The UN General Assembly declared 2016 as the International Year of Pulses, highlighting their affordability, nutritional value and sustainability. As nearly 10% of Alberta’s crop acres are dedicated to growing pulses, it is a good time to promote this commodity at home.
Mack and I were invited to attend a recent event hosted by the Canadian Association of Foodservice Professionals (CAFP) at NAIT celebrating this hallmark year for pulses. The CAFP is a national organization that represents chefs, hospitality representatives, food manufacturers and nutritionists, among others. Local branches host learning opportunities for their members, including visits to area food production facilities. In February, in collaboration with Alberta Pulse, the Edmonton branch explored the topic of pulses.
CAFP at Ernest’s
It’s a subject I’ve been learning more about in the kitchen for a few years now. After reading Mark Bittman’s Food Matters more than five years ago (his mission was to encourage more conscious consumption of non-meat proteins), I was inspired to start including more beans and lentils in our diet. In 2011, Julie Van Rosendaal and Sue Duncan’s cookbook, Spilling the Beans, was released, becoming one of our go-to guides for meal inspirations. Now, pulses have just become a part of our regular rotation, both as a meat alternative but also to enhance soups, salads and mains, stretching the meal all while adding nutrients. At this point, our pantry and freezer would feel bare without having some variety of pulses on hand.
That said, the presentations that evening were informative, especially to provide a local context. Farmer and chair of the Alberta Pulse Board, Allison Ammeter, shared the following:
- Lentils fix their own nitrogen in the soil, meaning a reduced need for fertilizer when used as a part of a regular crop rotation;
- Most pulses use less water, particularly peas and lentils, which is great for drought-prone regions; and
- Pulses leave the soil better than it was – wheat grows better on pulse stubble.
Alberta grows a variety of pulses: primarily peas (green, yellow, marrowfat), but also beans (great northern, black, cranberry, pink, small red), lentils (red, green) and chickpeas. And though most are familiar with whole pulses, they can be purchased as flour products as well.
It’s also an unfortunate reality that it’s not easy to locate "product of Alberta" pulses. Unless it is packaged in the province, even locally-grown products end up with a broader "product of Canada" label. Perhaps in the grand scheme of things, it doesn’t matter if it lists the growing province, but it does make it more difficult for those hoping to source their food as locally as possible (thankfully in Edmonton, Gold Forest Grains does sell excellent organic red lentils). As the Minister of Agriculture was present that evening, I was hoping that some advocacy might have happened on the need for more production facilities in the province.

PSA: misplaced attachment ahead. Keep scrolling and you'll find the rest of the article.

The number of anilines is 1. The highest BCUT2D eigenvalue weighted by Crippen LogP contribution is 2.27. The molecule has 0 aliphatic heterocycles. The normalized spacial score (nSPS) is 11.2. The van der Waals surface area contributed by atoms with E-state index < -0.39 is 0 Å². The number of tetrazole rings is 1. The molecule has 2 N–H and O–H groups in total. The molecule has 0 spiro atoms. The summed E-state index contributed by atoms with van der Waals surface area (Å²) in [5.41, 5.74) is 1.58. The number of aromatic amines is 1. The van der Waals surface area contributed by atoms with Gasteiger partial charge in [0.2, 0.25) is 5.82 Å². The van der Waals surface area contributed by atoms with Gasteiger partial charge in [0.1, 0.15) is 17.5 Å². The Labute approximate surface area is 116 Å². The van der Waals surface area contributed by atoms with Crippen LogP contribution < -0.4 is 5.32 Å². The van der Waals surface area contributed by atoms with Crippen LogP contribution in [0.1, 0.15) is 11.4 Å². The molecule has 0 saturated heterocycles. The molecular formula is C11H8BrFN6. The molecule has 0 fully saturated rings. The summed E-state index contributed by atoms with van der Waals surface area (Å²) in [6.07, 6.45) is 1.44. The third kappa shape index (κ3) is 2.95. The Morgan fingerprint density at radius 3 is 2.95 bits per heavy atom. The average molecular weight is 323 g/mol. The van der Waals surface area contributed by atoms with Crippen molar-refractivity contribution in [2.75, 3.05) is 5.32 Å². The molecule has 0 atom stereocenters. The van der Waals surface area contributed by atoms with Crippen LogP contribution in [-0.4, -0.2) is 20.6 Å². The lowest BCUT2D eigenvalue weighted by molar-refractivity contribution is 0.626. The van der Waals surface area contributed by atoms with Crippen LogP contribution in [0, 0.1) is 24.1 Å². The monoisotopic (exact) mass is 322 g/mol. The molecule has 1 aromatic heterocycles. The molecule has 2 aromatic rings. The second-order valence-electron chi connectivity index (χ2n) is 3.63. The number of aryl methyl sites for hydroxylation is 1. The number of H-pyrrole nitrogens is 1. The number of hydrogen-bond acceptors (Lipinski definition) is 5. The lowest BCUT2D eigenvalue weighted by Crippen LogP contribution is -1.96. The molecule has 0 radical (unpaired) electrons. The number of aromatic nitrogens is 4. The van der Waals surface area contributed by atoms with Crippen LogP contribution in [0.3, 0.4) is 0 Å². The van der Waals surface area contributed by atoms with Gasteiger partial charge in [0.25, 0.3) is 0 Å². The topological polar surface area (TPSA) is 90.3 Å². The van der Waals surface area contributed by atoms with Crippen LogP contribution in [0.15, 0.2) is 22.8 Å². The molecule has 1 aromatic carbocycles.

Debra McLennan from Alberta Pulse shared some nutritional facts of pulses:
- They are gluten-free and vegetarian;
- They are low in fat, and protein-packed (curiously, in Australia, legumes are classified as a vegetable when a 1/2 cup is served, but as a meat alternative when 3/4 cup is served);
- They are an excellent source of folate and are high in fibre; and
- They are beneficial in reducing "bad" cholesterol.
Pulses are also relatively light on the wallet, costing significantly less when compared with meat sources of protein. In the context of rising food prices, affecting everyone from consumers at home to restaurant operators, this spotlight on pulses couldn’t come at a better time.
In collaboration with the chefs at Ernest’s, Debra designed the evening’s menu to highlight the many sides of pulses. To start, we enjoyed a duo of yellow split pea soup and a pork croquette which used a white bean purée to bind the meat.
Duo of yellow split pea soup and pork croquette
The entrée was a pan-roasted chicken served with a lentil and rice pilaf. The chicken was very well-prepared, and the pilaf tasty enough, but it was a missed opportunity not to highlight pulses as the main event (Indian-inspired dal, or falafel, for instance).
Pan roasted herbed breast of chicken
For dessert, we were treated to a lentil fudge pie. The pie incorporated a red lentil purée that could not be detected, taste-wise, and with the added nutrients, it’s almost a guilt-free dessert. That recipe can be found online at the Alberta Pulse website.
Lentil fudge pie
If you’re interested in learning more about pulses, check out more recipes at pulses.org, and consider taking the pulse pledge – all it takes is committing to eating a half cup of pulses per week.
Thanks to the CAFP and Alberta Pulse for having us!